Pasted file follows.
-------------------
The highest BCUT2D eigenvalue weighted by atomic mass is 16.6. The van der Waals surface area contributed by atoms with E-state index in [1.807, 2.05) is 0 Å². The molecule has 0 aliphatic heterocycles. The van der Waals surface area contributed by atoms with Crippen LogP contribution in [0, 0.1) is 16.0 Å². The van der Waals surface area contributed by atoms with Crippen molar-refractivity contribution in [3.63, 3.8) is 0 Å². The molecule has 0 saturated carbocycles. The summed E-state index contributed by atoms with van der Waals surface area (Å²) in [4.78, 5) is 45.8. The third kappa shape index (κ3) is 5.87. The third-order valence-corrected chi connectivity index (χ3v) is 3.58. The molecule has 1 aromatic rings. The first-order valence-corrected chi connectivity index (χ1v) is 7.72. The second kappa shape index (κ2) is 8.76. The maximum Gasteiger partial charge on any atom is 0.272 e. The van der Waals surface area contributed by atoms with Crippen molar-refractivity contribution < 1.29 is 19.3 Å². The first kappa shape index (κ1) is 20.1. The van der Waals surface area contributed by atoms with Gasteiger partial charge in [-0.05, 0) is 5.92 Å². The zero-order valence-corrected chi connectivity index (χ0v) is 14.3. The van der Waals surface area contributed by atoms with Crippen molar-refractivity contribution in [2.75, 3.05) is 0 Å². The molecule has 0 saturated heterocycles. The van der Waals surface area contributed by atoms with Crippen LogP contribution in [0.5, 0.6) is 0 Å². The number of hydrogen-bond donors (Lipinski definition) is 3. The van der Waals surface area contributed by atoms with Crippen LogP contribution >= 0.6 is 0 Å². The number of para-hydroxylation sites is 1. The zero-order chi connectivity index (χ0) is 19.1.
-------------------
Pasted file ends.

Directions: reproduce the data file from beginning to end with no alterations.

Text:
The highest BCUT2D eigenvalue weighted by atomic mass is 16.6. The van der Waals surface area contributed by atoms with E-state index in [1.807, 2.05) is 0 Å². The molecule has 0 aliphatic heterocycles. The van der Waals surface area contributed by atoms with Crippen LogP contribution in [0, 0.1) is 16.0 Å². The van der Waals surface area contributed by atoms with Crippen molar-refractivity contribution in [3.63, 3.8) is 0 Å². The molecule has 0 saturated carbocycles. The summed E-state index contributed by atoms with van der Waals surface area (Å²) in [4.78, 5) is 45.8. The third kappa shape index (κ3) is 5.87. The third-order valence-corrected chi connectivity index (χ3v) is 3.58. The molecule has 1 aromatic rings. The first-order valence-corrected chi connectivity index (χ1v) is 7.72. The second kappa shape index (κ2) is 8.76. The maximum Gasteiger partial charge on any atom is 0.272 e. The van der Waals surface area contributed by atoms with Crippen molar-refractivity contribution < 1.29 is 19.3 Å². The first kappa shape index (κ1) is 20.1. The van der Waals surface area contributed by atoms with Gasteiger partial charge in [-0.05, 0) is 5.92 Å². The zero-order valence-corrected chi connectivity index (χ0v) is 14.3. The van der Waals surface area contributed by atoms with Crippen molar-refractivity contribution in [2.75, 3.05) is 0 Å². The molecule has 0 saturated heterocycles. The van der Waals surface area contributed by atoms with Crippen LogP contribution in [0.5, 0.6) is 0 Å². The number of hydrogen-bond donors (Lipinski definition) is 3. The van der Waals surface area contributed by atoms with Crippen LogP contribution >= 0.6 is 0 Å². The number of para-hydroxylation sites is 1. The zero-order chi connectivity index (χ0) is 19.1.